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A TRIP TO FAIRYLAND.
WE did not go to Fairyland upon the day appointed.
In Morumbidgee, where, when it rains, it rains, and the hailstones are at times so large as to kill birds, and even young lambs, we can promise our visitor fine weather, as one takes lodgings, "for a month certain;" but in England, in respect to all projected out-of-door entertainments, there is, even in summer, the greatest uncertainty. Man proposes, but the heavens settle it. It was wet for days; and, moreover, I was not in a fit condition for an excursion of pleasure. There are few colonists who do not bring back with them some remembrances from their adopted land in the shape [-63-] of a disease. The "little present from India" is liver complaint; from the Gold Coast and the West Indies, it is ague; and although Australia is but a poor country for illnesses, yet not to be altogether behind the rest, it gives us a liability to influenza. I was laid up in Half-Moon Street with an attack of that most ridiculous ailment - the eye-closer, the mouth-opener, that enemy of distinct pronunciation, which confuses our ps with our bs.
During this infliction, nothing could exceed at first the courtesy, and afterwards the attentive kindness of my new-found friends. Their names, I learned, were respectively Charles Martin and Angus Layton; but it suited our humour to call one another X, and Y, and Morumbidgee, as we had begun. They procured for me the newest books, and even read them to me aloud when I was unable to amuse myself in that way; and when I was too prostrated to rise, they came up into my room - of which they had made quite a flower-garden - without their beloved [-64-] cigars, and did me more good by their pleasant talk than I could have extracted from a whole medicine-chest. In vain I protested that such conduct was not in the bond; that they had undertaken to show me life, but not to tend me in hospital.
"That is true," admitted X; "but then, on our own parts, we cannot afford to lose a new sensation. We are not accustomed to sick. people. - Try a little lemonade; you can taste it, can you? Come, that shews you're getting well - and you afford us a most curious and interesting study, I assure you. Don't he, Y ?"
"Most certainly," assented the other; "it couldn't be better - unless, indeed, it were a surgical case. I have often been going to see an amputation, but I never did. Perhaps, when he gets over this bout, he will be good enough to meet with a compound comminuted fracture of some sort or other. Ah! here are those strawberries come at last. There is nothing objectionable about them, as there was in the cherries."
I coughed like a sick sheep at this, intending to [-65-] laugh ; for it was Y's theory that I was not really ill, but only disordered and thrown out of gear by finding everything in England contrary to what it was in Australia. I had not been able to eat certain cherries that had been provided for me, and he averred that I had set myself against them because the stones were not outside the fruit, as in Morumbidgee. He was always apologising for the scent in the flowers, and for the song of a caged thrush that hung in a window opposite - Australian flowers being for the most part scentless, and the birds without song; and he insisted upon placing a cuckoo-clock outside my door, that I might hear that persevering note at night, as in the under-world.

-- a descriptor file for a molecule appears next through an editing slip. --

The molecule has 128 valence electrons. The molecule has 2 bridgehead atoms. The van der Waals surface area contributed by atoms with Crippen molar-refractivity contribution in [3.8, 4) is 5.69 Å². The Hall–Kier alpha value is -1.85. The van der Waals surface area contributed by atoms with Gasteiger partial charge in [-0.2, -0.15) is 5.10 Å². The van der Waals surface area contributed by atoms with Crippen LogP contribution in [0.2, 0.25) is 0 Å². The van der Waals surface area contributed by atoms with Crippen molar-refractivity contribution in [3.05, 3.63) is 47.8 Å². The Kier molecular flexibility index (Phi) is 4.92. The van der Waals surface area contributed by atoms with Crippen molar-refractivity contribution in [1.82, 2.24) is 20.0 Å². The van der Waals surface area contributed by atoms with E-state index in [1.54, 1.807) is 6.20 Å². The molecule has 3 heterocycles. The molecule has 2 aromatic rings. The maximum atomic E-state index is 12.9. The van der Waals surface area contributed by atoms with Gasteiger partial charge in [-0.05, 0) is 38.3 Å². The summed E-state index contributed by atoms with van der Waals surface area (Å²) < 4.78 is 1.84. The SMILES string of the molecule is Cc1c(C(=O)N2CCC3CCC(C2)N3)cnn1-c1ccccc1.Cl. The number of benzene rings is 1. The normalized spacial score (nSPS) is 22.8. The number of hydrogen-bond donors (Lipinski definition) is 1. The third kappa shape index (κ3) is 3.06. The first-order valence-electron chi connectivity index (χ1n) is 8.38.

As to thanks, these young gentlemen would have none of them, protesting that all kind offices of theirs were but my due, since in the Tables of Affinity the Advertisee occurred in the same line with one's brothers and sisters; "and, indeed," added Y, "considerably before one's elder brother, if the property is entailed."
[-66-] I could not help getting rapidly well under such circumstances as these, nor did I regret the indisposition which had evoked such evidences of good feeling in those with whom I had so curiously cast in my lot.
"Morumbidgee," said X, one evening, as I was retiring to my room, "you are getting well and strong now, and it is time that we should commence our campaign. To-morrow is, for certain reasons, peculiarly suitable for a trip to Fairyland; the glass at last promises us fine weather; and-"
"Hush !" interrupted Y, mysteriously; "don't annoy him, or he won't sleep. The barometer ought to fall, you know, according to his reckoning.* [* In Australia, the barometer rises before bad weather, and falls before good.] He has been quite pleased with the weather lately, because it has been like winter, as June in all well-regulated climates ought to be. For goodness' sake, don't let him know that it's the longest day to-morrow, for it ought to be the shortest. It would quite spoil his pleasure."